The insufficient supply of personal care workers to meet the demand of an American population increasingly in need of care has been the focus of a number of recent articles in major media outlets. The New York Times, Bloomberg, The Hill and The Washington Post are just a few of the platforms to tackle this emerging national crisis.

An aging baby boomer population, combined with chronically underfunded state Medicaid programs, low wages, lack of benefits and tough working conditions for home healthcare workers, is creating a dire situation for people who rely on all types of personal care. The New York Times reported in 2017 that “if nothing is done to draw more workers into the field, there will be a shortage of at least 350,000 paid care providers by 2040.”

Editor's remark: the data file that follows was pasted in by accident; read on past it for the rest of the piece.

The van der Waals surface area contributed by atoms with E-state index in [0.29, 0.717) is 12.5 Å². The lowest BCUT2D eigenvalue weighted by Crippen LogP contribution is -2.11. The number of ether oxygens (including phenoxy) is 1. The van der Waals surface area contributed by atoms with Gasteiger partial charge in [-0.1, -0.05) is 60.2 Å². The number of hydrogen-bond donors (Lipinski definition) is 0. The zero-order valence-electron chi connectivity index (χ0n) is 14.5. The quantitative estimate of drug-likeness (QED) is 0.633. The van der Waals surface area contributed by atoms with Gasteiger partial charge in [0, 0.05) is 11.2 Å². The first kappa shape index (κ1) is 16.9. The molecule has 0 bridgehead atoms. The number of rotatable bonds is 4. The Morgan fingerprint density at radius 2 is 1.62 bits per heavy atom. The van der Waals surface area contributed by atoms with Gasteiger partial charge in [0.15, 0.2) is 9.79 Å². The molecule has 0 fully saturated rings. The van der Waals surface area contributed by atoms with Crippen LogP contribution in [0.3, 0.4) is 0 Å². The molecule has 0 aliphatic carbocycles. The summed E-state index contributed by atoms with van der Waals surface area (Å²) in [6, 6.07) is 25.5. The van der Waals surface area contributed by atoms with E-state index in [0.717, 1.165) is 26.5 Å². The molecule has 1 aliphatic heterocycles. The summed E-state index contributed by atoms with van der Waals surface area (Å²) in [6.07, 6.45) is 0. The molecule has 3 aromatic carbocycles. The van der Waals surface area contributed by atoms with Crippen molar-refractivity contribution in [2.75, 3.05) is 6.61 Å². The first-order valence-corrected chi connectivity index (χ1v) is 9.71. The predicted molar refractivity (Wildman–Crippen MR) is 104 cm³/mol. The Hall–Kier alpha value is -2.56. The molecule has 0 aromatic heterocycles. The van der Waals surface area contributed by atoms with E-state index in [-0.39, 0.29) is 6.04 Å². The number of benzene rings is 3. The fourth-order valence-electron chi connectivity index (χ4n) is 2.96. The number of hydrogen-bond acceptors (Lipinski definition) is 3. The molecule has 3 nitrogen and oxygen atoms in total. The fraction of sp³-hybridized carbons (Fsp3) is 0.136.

While much of the national concern about the home health labor shortage is focused on the impact for the growing elderly population, the shortage is already having a devastating impact on the disability community. From New York to Minnesota, people with disabilities who rely on personal care attendants are increasingly struggling to maintain sufficient care hours.

In May, the Minneapolis Star Tribune published a piece titled, “Shortage of home health workers forcing young Minnesotans with disabilities into institutions,” which profiled three women who w